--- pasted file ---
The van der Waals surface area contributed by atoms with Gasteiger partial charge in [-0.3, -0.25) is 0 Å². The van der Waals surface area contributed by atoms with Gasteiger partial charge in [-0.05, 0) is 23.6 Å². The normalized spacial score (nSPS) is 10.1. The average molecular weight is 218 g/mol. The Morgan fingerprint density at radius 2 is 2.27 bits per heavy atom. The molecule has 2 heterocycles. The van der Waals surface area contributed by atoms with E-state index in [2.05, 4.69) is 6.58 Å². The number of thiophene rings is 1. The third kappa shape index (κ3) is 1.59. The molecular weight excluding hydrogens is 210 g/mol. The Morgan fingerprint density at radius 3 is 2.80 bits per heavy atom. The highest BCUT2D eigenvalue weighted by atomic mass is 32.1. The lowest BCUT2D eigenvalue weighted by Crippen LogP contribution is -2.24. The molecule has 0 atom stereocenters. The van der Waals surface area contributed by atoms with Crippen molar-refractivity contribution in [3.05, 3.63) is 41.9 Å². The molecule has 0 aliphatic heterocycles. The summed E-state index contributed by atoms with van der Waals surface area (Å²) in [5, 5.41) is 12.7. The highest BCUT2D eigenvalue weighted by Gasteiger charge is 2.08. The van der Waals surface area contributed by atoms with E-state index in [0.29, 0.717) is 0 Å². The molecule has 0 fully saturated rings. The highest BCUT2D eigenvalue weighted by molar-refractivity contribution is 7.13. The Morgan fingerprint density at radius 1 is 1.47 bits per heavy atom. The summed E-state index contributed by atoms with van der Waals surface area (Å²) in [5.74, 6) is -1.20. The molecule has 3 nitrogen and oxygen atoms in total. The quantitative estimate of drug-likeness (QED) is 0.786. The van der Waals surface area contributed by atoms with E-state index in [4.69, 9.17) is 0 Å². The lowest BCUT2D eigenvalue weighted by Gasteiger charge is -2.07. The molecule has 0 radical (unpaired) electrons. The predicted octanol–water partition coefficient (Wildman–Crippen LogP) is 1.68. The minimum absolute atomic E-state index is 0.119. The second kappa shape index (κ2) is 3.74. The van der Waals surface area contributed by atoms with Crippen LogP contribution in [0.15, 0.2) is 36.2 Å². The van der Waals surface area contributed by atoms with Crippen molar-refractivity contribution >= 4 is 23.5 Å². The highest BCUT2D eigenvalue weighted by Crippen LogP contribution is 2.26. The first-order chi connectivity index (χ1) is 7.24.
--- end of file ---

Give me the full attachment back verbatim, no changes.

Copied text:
The van der Waals surface area contributed by atoms with Gasteiger partial charge in [-0.3, -0.25) is 0 Å². The van der Waals surface area contributed by atoms with Gasteiger partial charge in [-0.05, 0) is 23.6 Å². The normalized spacial score (nSPS) is 10.1. The average molecular weight is 218 g/mol. The Morgan fingerprint density at radius 2 is 2.27 bits per heavy atom. The molecule has 2 heterocycles. The van der Waals surface area contributed by atoms with E-state index in [2.05, 4.69) is 6.58 Å². The number of thiophene rings is 1. The third kappa shape index (κ3) is 1.59. The molecular weight excluding hydrogens is 210 g/mol. The Morgan fingerprint density at radius 3 is 2.80 bits per heavy atom. The highest BCUT2D eigenvalue weighted by atomic mass is 32.1. The lowest BCUT2D eigenvalue weighted by Crippen LogP contribution is -2.24. The molecule has 0 atom stereocenters. The van der Waals surface area contributed by atoms with Crippen molar-refractivity contribution in [3.05, 3.63) is 41.9 Å². The molecule has 0 aliphatic heterocycles. The summed E-state index contributed by atoms with van der Waals surface area (Å²) in [5, 5.41) is 12.7. The highest BCUT2D eigenvalue weighted by Gasteiger charge is 2.08. The van der Waals surface area contributed by atoms with E-state index in [0.29, 0.717) is 0 Å². The molecule has 0 fully saturated rings. The highest BCUT2D eigenvalue weighted by molar-refractivity contribution is 7.13. The Morgan fingerprint density at radius 1 is 1.47 bits per heavy atom. The summed E-state index contributed by atoms with van der Waals surface area (Å²) in [5.74, 6) is -1.20. The molecule has 3 nitrogen and oxygen atoms in total. The quantitative estimate of drug-likeness (QED) is 0.786. The van der Waals surface area contributed by atoms with E-state index in [4.69, 9.17) is 0 Å². The lowest BCUT2D eigenvalue weighted by Gasteiger charge is -2.07. The molecule has 0 radical (unpaired) electrons. The predicted octanol–water partition coefficient (Wildman–Crippen LogP) is 1.68. The minimum absolute atomic E-state index is 0.119. The second kappa shape index (κ2) is 3.74. The van der Waals surface area contributed by atoms with Crippen LogP contribution in [0.15, 0.2) is 36.2 Å². The van der Waals surface area contributed by atoms with Crippen molar-refractivity contribution >= 4 is 23.5 Å². The highest BCUT2D eigenvalue weighted by Crippen LogP contribution is 2.26. The first-order chi connectivity index (χ1) is 7.24.